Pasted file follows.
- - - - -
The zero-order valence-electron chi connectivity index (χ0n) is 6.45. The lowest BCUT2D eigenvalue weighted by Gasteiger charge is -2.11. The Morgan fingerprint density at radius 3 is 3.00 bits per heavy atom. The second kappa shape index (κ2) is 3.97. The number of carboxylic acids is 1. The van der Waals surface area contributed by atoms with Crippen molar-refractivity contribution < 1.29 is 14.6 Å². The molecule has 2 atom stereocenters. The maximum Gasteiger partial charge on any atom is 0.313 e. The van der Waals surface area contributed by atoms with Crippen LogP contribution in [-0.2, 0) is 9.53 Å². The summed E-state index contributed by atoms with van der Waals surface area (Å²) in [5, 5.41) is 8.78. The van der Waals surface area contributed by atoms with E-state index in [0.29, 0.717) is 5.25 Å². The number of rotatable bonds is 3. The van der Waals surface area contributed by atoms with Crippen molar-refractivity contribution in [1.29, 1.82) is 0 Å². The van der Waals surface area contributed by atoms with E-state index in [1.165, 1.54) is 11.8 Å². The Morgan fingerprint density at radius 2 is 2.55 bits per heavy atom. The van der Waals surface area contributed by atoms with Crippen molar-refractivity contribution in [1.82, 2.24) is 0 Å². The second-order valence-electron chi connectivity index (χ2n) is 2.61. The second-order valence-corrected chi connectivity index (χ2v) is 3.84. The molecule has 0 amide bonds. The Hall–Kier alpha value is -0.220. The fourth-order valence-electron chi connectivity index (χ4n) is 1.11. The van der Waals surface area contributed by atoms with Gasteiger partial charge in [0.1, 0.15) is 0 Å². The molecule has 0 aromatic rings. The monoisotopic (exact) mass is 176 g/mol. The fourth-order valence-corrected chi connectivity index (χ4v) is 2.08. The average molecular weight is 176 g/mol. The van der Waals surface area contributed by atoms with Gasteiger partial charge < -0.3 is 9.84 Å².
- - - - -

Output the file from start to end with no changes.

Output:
The zero-order valence-electron chi connectivity index (χ0n) is 6.45. The lowest BCUT2D eigenvalue weighted by Gasteiger charge is -2.11. The Morgan fingerprint density at radius 3 is 3.00 bits per heavy atom. The second kappa shape index (κ2) is 3.97. The number of carboxylic acids is 1. The van der Waals surface area contributed by atoms with Crippen molar-refractivity contribution < 1.29 is 14.6 Å². The molecule has 2 atom stereocenters. The maximum Gasteiger partial charge on any atom is 0.313 e. The van der Waals surface area contributed by atoms with Crippen LogP contribution in [-0.2, 0) is 9.53 Å². The summed E-state index contributed by atoms with van der Waals surface area (Å²) in [5, 5.41) is 8.78. The van der Waals surface area contributed by atoms with E-state index in [0.29, 0.717) is 5.25 Å². The number of rotatable bonds is 3. The van der Waals surface area contributed by atoms with Crippen molar-refractivity contribution in [1.29, 1.82) is 0 Å². The van der Waals surface area contributed by atoms with E-state index in [1.165, 1.54) is 11.8 Å². The Morgan fingerprint density at radius 2 is 2.55 bits per heavy atom. The van der Waals surface area contributed by atoms with Crippen molar-refractivity contribution in [1.82, 2.24) is 0 Å². The second-order valence-electron chi connectivity index (χ2n) is 2.61. The second-order valence-corrected chi connectivity index (χ2v) is 3.84. The molecule has 0 amide bonds. The Hall–Kier alpha value is -0.220. The fourth-order valence-electron chi connectivity index (χ4n) is 1.11. The van der Waals surface area contributed by atoms with Gasteiger partial charge in [0.1, 0.15) is 0 Å². The molecule has 0 aromatic rings. The monoisotopic (exact) mass is 176 g/mol. The fourth-order valence-corrected chi connectivity index (χ4v) is 2.08. The average molecular weight is 176 g/mol. The van der Waals surface area contributed by atoms with Gasteiger partial charge < -0.3 is 9.84 Å².